The 2010s Were A Complicated Decade For Democrats And White Voters

 Clare Malone of FiveThirtyEight –

Former Vice President Joe Biden is trying to use an electability argument to pick up where President Obama left off among Democrats.

There’s an aphorism I like, that we are entirely new people from one day to the next, let alone a year or a decade. Whether, say, a novelist writes their critical scene on Tuesday or Wednesday could make a world of difference. Our minds change by absorbing images and things people say. We float back and forth between what choices are best — the human race wears a shade of gray most of the time.

That piece of wisdom has come to top of mind lately as I cover the 2020 presidential race. The beginning of this decade was also the still-early days of the tenure of America’s first black president. Barack Obama’s victory was made possible in large part by winning the Iowa caucuses; by clinching an early victory in the lily white state, his campaign proved to the rest of the party, and to black voters in particular, that white America was ready to vote for a black man.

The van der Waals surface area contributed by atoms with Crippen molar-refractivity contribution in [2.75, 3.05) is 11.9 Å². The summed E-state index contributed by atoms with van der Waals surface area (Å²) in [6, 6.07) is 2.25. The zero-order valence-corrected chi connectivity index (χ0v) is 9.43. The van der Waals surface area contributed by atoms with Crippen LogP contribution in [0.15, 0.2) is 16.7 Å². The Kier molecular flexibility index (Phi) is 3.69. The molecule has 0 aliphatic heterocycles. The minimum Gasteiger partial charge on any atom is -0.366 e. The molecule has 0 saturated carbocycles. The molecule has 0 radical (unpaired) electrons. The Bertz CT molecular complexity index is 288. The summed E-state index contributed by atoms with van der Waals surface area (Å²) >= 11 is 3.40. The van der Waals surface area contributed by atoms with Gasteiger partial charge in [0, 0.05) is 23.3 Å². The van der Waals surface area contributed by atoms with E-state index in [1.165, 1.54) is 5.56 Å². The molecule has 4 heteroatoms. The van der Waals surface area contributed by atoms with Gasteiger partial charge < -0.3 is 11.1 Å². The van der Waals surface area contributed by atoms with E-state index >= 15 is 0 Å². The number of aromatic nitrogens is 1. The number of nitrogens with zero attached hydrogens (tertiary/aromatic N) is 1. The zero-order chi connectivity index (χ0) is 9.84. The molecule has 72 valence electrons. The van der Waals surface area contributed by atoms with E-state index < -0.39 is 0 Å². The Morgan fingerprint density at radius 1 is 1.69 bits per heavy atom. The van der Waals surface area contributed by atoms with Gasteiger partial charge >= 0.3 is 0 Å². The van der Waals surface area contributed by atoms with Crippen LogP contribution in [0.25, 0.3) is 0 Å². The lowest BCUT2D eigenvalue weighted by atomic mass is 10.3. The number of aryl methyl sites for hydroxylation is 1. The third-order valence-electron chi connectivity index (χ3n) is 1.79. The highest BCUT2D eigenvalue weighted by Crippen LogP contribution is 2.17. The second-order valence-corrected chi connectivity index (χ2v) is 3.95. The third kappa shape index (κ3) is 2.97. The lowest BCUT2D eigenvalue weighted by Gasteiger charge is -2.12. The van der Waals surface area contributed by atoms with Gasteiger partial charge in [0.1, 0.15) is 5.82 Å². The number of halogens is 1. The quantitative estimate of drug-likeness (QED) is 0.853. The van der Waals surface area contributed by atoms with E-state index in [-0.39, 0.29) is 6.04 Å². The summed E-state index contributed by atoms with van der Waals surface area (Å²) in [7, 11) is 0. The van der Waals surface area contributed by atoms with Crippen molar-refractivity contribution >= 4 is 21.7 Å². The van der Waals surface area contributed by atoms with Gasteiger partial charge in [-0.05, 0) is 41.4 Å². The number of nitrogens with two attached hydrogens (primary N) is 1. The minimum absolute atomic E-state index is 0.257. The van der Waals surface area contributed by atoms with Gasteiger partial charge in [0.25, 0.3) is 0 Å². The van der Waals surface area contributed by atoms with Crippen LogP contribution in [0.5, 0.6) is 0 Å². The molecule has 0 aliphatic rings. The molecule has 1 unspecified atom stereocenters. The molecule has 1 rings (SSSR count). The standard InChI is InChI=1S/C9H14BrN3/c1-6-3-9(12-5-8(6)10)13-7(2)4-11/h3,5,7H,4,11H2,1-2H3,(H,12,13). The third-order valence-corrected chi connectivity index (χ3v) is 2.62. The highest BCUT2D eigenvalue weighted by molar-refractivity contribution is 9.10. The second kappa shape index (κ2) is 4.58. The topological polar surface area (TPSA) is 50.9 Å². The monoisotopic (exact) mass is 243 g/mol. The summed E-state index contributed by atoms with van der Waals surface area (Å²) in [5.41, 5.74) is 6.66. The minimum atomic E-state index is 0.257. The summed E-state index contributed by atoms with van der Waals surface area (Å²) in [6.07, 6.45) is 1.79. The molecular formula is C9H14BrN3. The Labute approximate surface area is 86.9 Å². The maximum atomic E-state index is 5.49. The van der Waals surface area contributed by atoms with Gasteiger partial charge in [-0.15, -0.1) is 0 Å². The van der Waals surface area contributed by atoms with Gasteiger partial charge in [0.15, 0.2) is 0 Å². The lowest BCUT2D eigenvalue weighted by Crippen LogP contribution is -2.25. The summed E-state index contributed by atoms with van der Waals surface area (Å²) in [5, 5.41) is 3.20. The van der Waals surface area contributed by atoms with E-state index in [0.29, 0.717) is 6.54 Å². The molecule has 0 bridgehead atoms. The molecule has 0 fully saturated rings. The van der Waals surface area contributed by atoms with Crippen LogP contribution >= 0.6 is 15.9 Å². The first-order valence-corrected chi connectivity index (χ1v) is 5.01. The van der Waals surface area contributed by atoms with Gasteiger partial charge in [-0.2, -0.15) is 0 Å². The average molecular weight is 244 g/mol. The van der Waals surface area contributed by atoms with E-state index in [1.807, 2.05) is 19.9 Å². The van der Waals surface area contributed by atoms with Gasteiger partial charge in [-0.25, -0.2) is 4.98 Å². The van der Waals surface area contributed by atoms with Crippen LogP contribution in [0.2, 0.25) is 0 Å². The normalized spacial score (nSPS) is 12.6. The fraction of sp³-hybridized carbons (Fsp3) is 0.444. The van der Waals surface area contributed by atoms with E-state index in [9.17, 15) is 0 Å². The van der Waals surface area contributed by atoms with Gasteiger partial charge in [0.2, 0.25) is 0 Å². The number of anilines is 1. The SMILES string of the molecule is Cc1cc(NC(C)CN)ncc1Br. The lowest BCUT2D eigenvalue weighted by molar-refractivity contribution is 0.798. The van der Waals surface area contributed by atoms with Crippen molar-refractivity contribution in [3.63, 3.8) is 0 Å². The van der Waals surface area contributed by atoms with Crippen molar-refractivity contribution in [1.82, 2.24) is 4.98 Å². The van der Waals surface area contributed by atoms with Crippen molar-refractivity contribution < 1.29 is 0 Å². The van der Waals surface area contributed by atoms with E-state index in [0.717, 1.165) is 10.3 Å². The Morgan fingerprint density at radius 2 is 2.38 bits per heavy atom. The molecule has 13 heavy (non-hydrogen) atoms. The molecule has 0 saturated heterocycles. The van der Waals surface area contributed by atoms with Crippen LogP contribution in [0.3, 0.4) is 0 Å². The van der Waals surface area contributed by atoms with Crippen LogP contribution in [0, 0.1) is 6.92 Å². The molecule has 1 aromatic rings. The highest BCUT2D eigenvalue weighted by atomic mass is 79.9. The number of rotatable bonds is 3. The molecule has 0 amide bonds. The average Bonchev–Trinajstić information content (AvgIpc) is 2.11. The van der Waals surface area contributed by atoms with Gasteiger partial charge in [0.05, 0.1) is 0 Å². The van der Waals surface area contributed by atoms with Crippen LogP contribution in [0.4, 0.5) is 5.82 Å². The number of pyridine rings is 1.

About Radnor Reports

Ken Feltman is past-president of the International Association of Political Consultants and the American League of Lobbyists. He is retired chairman of Radnor Inc., an international political consulting and government relations firm in Washington, D.C. Known as a coalition builder, he has participated in election campaigns and legislative efforts in the United States and several other countries.
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